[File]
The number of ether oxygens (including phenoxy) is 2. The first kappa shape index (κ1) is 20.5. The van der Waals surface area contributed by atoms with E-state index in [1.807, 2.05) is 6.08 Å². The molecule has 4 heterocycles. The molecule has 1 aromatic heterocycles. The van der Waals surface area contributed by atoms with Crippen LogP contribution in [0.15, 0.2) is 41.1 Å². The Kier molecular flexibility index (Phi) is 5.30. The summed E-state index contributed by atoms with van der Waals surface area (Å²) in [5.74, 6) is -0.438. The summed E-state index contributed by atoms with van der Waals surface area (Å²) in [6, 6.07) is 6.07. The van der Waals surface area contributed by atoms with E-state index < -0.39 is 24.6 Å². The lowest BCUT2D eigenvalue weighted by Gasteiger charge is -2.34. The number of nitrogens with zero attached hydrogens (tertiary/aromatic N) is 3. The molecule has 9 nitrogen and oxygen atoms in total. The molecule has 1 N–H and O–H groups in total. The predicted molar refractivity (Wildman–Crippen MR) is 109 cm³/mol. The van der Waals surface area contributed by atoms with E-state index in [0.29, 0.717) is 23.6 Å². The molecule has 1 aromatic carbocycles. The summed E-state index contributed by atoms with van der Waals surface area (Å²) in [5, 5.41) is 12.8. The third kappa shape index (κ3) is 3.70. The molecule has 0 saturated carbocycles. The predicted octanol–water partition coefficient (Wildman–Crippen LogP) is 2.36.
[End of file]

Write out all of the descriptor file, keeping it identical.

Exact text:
The number of ether oxygens (including phenoxy) is 2. The first kappa shape index (κ1) is 20.5. The van der Waals surface area contributed by atoms with E-state index in [1.807, 2.05) is 6.08 Å². The molecule has 4 heterocycles. The molecule has 1 aromatic heterocycles. The van der Waals surface area contributed by atoms with Crippen LogP contribution in [0.15, 0.2) is 41.1 Å². The Kier molecular flexibility index (Phi) is 5.30. The summed E-state index contributed by atoms with van der Waals surface area (Å²) in [5.74, 6) is -0.438. The summed E-state index contributed by atoms with van der Waals surface area (Å²) in [6, 6.07) is 6.07. The van der Waals surface area contributed by atoms with E-state index < -0.39 is 24.6 Å². The lowest BCUT2D eigenvalue weighted by Gasteiger charge is -2.34. The number of nitrogens with zero attached hydrogens (tertiary/aromatic N) is 3. The molecule has 9 nitrogen and oxygen atoms in total. The molecule has 1 N–H and O–H groups in total. The predicted molar refractivity (Wildman–Crippen MR) is 109 cm³/mol. The van der Waals surface area contributed by atoms with E-state index in [0.29, 0.717) is 23.6 Å². The molecule has 1 aromatic carbocycles. The summed E-state index contributed by atoms with van der Waals surface area (Å²) in [5, 5.41) is 12.8. The third kappa shape index (κ3) is 3.70. The molecule has 0 saturated carbocycles. The predicted octanol–water partition coefficient (Wildman–Crippen LogP) is 2.36.